Below is a list of topics that I would love to share. They are wide ranging but do have at least one fundamental element that binds them: they all remind us that WE, our individual selves, are the greatest determinants of our own destinies and that our own thoughts, choices, words and actions are 100% are within our own control and power.
NO MATTER WHAT, We own our lives. Period.
As you look the list below, I would like you to keep it in context of several individual or combined perspectives in either your work or personal life pertaining to problem solving, relationships, creativity, and your overall life success and fulfillment.
- Slow down.
- Stare at the problem/situation. Allow your mind relax and open.
- Check your ego. Admit mistakes readily. Tough work ALWAYS brings rough treatment to your ego. Ego can make bad facts look good and in turn, make you look (and maybe feel) bad. Think about it, problem solvers tend to be modest and quiet.
From the chapter: “If modesty doesn’t come easily or naturally for you, one way out of [the ego] trap is to fake the attitude of modesty anyway. If you just deliberately assume you’re not much good, then your gumption gets a boost when the facts prove [you correct]. This way you can keep going until the time comes when the facts prove [you] incorrect.”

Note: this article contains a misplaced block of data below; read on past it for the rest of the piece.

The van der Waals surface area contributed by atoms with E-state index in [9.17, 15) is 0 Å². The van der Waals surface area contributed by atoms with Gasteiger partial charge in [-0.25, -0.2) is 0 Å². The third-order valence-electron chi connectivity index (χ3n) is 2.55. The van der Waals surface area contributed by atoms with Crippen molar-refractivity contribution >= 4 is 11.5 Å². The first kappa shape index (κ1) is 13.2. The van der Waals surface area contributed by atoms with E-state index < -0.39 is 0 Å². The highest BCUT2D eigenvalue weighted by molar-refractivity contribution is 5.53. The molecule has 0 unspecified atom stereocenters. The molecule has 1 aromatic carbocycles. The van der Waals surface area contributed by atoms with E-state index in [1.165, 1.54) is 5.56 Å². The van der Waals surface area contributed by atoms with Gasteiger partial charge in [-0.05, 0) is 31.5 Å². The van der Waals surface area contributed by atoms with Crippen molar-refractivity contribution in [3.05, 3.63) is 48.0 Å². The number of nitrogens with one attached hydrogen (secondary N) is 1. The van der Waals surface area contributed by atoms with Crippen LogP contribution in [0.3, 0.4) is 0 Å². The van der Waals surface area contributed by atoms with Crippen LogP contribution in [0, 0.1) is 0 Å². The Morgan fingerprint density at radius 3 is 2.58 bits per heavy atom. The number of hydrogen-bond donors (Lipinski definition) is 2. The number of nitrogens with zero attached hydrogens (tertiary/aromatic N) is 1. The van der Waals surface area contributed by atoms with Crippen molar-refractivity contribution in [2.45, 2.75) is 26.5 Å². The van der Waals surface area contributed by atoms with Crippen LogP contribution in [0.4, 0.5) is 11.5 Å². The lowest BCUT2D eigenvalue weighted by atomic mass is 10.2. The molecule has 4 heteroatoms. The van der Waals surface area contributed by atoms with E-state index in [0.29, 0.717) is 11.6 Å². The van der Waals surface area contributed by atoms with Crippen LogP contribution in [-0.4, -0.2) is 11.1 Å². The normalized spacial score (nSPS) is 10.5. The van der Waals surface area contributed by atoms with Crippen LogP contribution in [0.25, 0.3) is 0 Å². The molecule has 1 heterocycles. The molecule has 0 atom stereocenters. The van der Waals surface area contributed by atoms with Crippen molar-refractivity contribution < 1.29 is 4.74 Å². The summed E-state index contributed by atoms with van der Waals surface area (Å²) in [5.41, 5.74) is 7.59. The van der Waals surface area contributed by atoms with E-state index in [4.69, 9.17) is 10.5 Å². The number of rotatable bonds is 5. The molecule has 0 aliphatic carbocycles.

- Address Your Anxiety. If you are the type that is so sure that you will do everything wrong that results in you being afraid to do anything at all, then you can mitigate that anxiety. One of many ways to do so is by writing down your situation on paper and by reading/researching as much about it as you can. Once you have some ideas flowing then make lists and organize the lists into an appropriate sequence of actions. This small investment in time and thinking can leverage results.
Keep this quote in mind: “When you make the mistakes yourself, you at least get the benefit of some education.” If you anxiety paralyzes you, you may be missing out on some of the most important lessons.”